The Securities and Exchange Board of India (SEBI) has issued a press release of SEBI Board meeting held on 8 March 2013, wherein SEBI approved the SEBI (Issue and Listing of Non-Convertible Redeemable Preference Shares) Regulations 2013 (Regulations) to govern issuance and listing of such securities. Though the full text of the Regulations is not yet available, it appears that the Regulations will provide a robust framework for public issuance of non-convertible redeemable preference shares (NCRPS) as well as listing of privately placed redeemable preference shares.
Some Key Features of the Regulations
- Listing of privately placed NCRPS would require a minimum application size of Rs. 1 (one) million for each investor.
- Public issuance of NCRPS would require minimum 3 (three) year tenure of these instruments as well as a minimum rating of “AA-” or equivalent.
- The Regulations are also applicable to non-equity instruments issued by banks namely, perpetual non-cumulative preference shares and innovative perpetual debt instruments which are in compliance with the specified criteria for inclusion in Additional Tier I Capital, as per Basel III norms.
The Banking Laws (Amendment) Act, 2012, which came into effect recently, permits banks to raise capital inter alia by issuing preference shares. These may be perpetual, redeemable or irredeemable. Section 80 (5A) of the Companies Act, 1956, however, prescribes a maximum period of 20 years after which the preference shares must be redeemed. Given the specific relaxation under the Banking Laws (Amendment) Act, 2012 read with the Regulations, banks may issue and (now) list perpetual non-cumulative preference shares and the provisions of the Companies Act would not apply to banks. Having said that, there is no such restriction for issuing perpetual debt instruments (non-redeemable bonds with no maturity date but paying a steady stream of interest forever) under the Companies Act, 1956, either for banks or other companies.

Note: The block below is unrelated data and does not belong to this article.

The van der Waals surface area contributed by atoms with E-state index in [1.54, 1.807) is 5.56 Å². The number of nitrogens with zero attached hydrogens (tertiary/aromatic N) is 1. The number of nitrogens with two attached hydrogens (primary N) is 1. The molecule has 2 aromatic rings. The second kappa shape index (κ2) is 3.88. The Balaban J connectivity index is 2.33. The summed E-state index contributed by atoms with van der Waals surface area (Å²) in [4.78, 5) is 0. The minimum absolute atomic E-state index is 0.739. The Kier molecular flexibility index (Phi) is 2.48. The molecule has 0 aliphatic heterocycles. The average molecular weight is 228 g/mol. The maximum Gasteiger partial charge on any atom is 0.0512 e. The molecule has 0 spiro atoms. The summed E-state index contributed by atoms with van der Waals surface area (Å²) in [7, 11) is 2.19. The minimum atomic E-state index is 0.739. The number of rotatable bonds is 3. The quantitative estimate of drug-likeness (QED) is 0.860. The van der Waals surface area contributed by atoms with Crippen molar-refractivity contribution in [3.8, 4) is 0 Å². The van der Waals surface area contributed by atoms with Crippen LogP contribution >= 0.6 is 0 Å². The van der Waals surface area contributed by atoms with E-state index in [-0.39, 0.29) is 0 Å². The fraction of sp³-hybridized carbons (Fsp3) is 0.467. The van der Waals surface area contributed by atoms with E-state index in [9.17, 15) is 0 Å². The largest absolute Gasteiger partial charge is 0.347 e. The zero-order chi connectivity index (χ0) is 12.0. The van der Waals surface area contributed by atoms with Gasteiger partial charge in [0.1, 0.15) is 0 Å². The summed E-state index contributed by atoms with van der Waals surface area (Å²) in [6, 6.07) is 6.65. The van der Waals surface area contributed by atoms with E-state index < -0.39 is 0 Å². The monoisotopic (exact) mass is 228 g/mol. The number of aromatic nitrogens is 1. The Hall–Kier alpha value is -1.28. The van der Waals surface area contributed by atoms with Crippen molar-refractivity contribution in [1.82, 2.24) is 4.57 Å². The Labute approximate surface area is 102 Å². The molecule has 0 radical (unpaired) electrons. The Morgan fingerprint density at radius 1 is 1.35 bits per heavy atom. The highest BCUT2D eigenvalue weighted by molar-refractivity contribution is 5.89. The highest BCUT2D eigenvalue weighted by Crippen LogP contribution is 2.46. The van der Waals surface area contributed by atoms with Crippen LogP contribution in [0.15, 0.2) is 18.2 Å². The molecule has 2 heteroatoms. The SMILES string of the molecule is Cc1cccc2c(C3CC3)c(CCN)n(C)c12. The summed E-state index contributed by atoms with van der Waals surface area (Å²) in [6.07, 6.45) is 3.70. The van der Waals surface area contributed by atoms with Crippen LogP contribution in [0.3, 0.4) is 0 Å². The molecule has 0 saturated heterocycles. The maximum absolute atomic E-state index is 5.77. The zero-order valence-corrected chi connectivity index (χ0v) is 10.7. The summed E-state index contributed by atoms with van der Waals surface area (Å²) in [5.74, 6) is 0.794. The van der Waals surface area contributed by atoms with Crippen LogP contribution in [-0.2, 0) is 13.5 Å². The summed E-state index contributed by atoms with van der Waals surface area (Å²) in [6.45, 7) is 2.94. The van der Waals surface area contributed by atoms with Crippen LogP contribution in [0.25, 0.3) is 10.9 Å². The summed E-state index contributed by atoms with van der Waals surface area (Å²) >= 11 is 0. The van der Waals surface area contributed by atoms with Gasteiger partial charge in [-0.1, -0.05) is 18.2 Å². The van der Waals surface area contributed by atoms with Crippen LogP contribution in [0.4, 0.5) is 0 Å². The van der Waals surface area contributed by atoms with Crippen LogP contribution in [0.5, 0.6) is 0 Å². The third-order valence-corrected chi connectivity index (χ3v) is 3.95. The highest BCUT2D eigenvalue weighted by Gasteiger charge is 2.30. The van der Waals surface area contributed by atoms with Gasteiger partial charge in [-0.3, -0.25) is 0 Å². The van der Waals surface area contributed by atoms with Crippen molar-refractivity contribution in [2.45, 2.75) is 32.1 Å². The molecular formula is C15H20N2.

As the current FDI policy only allows foreign investment into fully convertible preference shares, any foreign investment into non-convertible preference shares issued by an Indian company will be treated as debt and, accordingly, must conform to RBI’s External Commercial Borrowings (ECB) norms. While the Regulations will throw some more light on this, as a lot of interest in Indian public securities markets is evinced by foreign investors, absent a specific relaxation, it will be good to see how the restrictions on foreign investment will impact the development of the NCRPS market in India.
The Regulations will bring about clarity in the process of generating capital through NCRPS. The listing of privately placed NCRPSs will create a market for trading these securities. However, the level of disclosures required under the Regulations may also impact the market for these securities.
As these perpetual instruments carry a high yield high risk ratio, measures must be taken to protect the interests of the investors. The minimum application size and the tenure have been seemingly brought in to protect small investors from such high risk securities.
However, NCRPSs may fail to attract foreign investment on account of the additional regulatory barriers i.e. compliance with ECB guidelines.
Overall, the passing of these Regulations will bring about significant changes in capital generation by corporate entities and banks through various innovative instruments.